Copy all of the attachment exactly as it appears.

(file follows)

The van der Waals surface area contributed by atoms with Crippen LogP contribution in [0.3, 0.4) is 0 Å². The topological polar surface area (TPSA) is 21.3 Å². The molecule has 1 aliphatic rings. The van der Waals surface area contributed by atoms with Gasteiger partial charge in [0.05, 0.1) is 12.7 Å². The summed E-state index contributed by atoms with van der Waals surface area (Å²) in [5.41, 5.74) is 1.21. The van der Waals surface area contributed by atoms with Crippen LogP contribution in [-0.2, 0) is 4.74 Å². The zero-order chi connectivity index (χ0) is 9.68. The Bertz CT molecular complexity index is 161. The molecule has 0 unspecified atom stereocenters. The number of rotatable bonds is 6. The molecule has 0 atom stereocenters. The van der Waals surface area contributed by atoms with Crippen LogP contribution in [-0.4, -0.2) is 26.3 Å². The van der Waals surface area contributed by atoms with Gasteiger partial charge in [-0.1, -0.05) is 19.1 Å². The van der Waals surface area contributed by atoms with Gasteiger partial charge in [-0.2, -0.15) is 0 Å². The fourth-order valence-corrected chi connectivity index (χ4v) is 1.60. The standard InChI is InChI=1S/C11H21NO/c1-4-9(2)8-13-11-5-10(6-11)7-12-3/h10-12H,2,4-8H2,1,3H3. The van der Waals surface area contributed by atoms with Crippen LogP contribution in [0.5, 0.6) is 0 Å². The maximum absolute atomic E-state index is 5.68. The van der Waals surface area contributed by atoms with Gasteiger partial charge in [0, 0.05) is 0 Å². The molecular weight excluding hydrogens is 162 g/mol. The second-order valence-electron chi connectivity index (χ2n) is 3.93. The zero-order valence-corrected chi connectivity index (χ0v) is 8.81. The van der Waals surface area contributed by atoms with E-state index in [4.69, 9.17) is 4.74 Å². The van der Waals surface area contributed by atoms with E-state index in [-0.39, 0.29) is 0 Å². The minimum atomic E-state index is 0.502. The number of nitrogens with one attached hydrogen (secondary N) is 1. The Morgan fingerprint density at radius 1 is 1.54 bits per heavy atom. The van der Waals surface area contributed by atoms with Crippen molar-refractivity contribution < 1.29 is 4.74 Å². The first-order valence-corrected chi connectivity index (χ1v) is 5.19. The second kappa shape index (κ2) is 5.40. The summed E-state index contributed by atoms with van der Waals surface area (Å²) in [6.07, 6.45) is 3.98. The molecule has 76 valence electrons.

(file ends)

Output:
The van der Waals surface area contributed by atoms with Crippen LogP contribution in [0.3, 0.4) is 0 Å². The topological polar surface area (TPSA) is 21.3 Å². The molecule has 1 aliphatic rings. The van der Waals surface area contributed by atoms with Gasteiger partial charge in [0.05, 0.1) is 12.7 Å². The summed E-state index contributed by atoms with van der Waals surface area (Å²) in [5.41, 5.74) is 1.21. The van der Waals surface area contributed by atoms with Crippen LogP contribution in [-0.2, 0) is 4.74 Å². The zero-order chi connectivity index (χ0) is 9.68. The Bertz CT molecular complexity index is 161. The molecule has 0 unspecified atom stereocenters. The number of rotatable bonds is 6. The molecule has 0 atom stereocenters. The van der Waals surface area contributed by atoms with Crippen LogP contribution in [-0.4, -0.2) is 26.3 Å². The van der Waals surface area contributed by atoms with Gasteiger partial charge in [-0.1, -0.05) is 19.1 Å². The van der Waals surface area contributed by atoms with Gasteiger partial charge in [-0.2, -0.15) is 0 Å². The fourth-order valence-corrected chi connectivity index (χ4v) is 1.60. The standard InChI is InChI=1S/C11H21NO/c1-4-9(2)8-13-11-5-10(6-11)7-12-3/h10-12H,2,4-8H2,1,3H3. The van der Waals surface area contributed by atoms with Crippen LogP contribution in [0.5, 0.6) is 0 Å². The maximum absolute atomic E-state index is 5.68. The van der Waals surface area contributed by atoms with Gasteiger partial charge in [0, 0.05) is 0 Å². The molecular weight excluding hydrogens is 162 g/mol. The second-order valence-electron chi connectivity index (χ2n) is 3.93. The zero-order valence-corrected chi connectivity index (χ0v) is 8.81. The van der Waals surface area contributed by atoms with E-state index in [4.69, 9.17) is 4.74 Å². The van der Waals surface area contributed by atoms with E-state index in [-0.39, 0.29) is 0 Å². The minimum atomic E-state index is 0.502. The number of nitrogens with one attached hydrogen (secondary N) is 1. The Morgan fingerprint density at radius 1 is 1.54 bits per heavy atom. The van der Waals surface area contributed by atoms with Crippen molar-refractivity contribution < 1.29 is 4.74 Å². The first-order valence-corrected chi connectivity index (χ1v) is 5.19. The second kappa shape index (κ2) is 5.40. The summed E-state index contributed by atoms with van der Waals surface area (Å²) in [6.07, 6.45) is 3.98. The molecule has 76 valence electrons.